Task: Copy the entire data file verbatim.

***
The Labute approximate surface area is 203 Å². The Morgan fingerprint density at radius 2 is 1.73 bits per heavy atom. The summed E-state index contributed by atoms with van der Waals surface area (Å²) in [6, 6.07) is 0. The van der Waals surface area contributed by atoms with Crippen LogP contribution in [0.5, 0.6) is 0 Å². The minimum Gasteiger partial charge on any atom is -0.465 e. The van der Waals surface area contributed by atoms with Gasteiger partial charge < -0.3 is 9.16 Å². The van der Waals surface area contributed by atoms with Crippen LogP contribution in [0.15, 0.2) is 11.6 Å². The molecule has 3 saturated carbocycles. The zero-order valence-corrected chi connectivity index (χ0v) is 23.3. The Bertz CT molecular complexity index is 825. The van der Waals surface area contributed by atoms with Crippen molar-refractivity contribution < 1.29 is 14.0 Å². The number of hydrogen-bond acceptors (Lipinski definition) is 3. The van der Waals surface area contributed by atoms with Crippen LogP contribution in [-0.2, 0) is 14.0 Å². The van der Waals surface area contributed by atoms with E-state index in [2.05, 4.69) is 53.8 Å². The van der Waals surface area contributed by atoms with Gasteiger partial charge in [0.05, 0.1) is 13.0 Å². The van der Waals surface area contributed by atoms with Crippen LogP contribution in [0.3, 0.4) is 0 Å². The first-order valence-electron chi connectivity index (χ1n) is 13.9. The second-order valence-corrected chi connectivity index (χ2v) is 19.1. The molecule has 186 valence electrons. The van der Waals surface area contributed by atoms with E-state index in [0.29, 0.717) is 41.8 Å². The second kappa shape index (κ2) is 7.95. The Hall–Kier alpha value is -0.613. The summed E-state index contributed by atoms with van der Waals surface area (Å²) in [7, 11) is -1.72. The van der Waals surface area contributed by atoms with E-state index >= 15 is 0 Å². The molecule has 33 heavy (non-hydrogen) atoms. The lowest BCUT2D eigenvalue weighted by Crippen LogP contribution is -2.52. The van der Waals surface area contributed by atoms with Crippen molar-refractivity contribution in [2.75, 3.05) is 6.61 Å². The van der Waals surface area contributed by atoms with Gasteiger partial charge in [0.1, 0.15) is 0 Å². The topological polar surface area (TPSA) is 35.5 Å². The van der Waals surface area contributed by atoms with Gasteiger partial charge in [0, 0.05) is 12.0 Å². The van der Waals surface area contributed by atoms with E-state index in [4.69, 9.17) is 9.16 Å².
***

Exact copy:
The Labute approximate surface area is 203 Å². The Morgan fingerprint density at radius 2 is 1.73 bits per heavy atom. The summed E-state index contributed by atoms with van der Waals surface area (Å²) in [6, 6.07) is 0. The van der Waals surface area contributed by atoms with Crippen LogP contribution in [0.5, 0.6) is 0 Å². The minimum Gasteiger partial charge on any atom is -0.465 e. The van der Waals surface area contributed by atoms with Gasteiger partial charge < -0.3 is 9.16 Å². The van der Waals surface area contributed by atoms with Crippen LogP contribution in [0.15, 0.2) is 11.6 Å². The molecule has 3 saturated carbocycles. The zero-order valence-corrected chi connectivity index (χ0v) is 23.3. The Bertz CT molecular complexity index is 825. The van der Waals surface area contributed by atoms with Crippen molar-refractivity contribution < 1.29 is 14.0 Å². The number of hydrogen-bond acceptors (Lipinski definition) is 3. The van der Waals surface area contributed by atoms with Crippen LogP contribution in [-0.2, 0) is 14.0 Å². The van der Waals surface area contributed by atoms with E-state index in [2.05, 4.69) is 53.8 Å². The van der Waals surface area contributed by atoms with Gasteiger partial charge in [0.05, 0.1) is 13.0 Å². The van der Waals surface area contributed by atoms with Crippen LogP contribution in [0.3, 0.4) is 0 Å². The first-order valence-electron chi connectivity index (χ1n) is 13.9. The second-order valence-corrected chi connectivity index (χ2v) is 19.1. The molecule has 186 valence electrons. The van der Waals surface area contributed by atoms with E-state index in [0.29, 0.717) is 41.8 Å². The second kappa shape index (κ2) is 7.95. The Hall–Kier alpha value is -0.613. The summed E-state index contributed by atoms with van der Waals surface area (Å²) in [7, 11) is -1.72. The van der Waals surface area contributed by atoms with E-state index >= 15 is 0 Å². The molecule has 33 heavy (non-hydrogen) atoms. The lowest BCUT2D eigenvalue weighted by Crippen LogP contribution is -2.52. The van der Waals surface area contributed by atoms with Crippen molar-refractivity contribution in [2.75, 3.05) is 6.61 Å². The van der Waals surface area contributed by atoms with Gasteiger partial charge in [0.1, 0.15) is 0 Å². The topological polar surface area (TPSA) is 35.5 Å². The van der Waals surface area contributed by atoms with Gasteiger partial charge in [0, 0.05) is 12.0 Å². The van der Waals surface area contributed by atoms with E-state index in [4.69, 9.17) is 9.16 Å².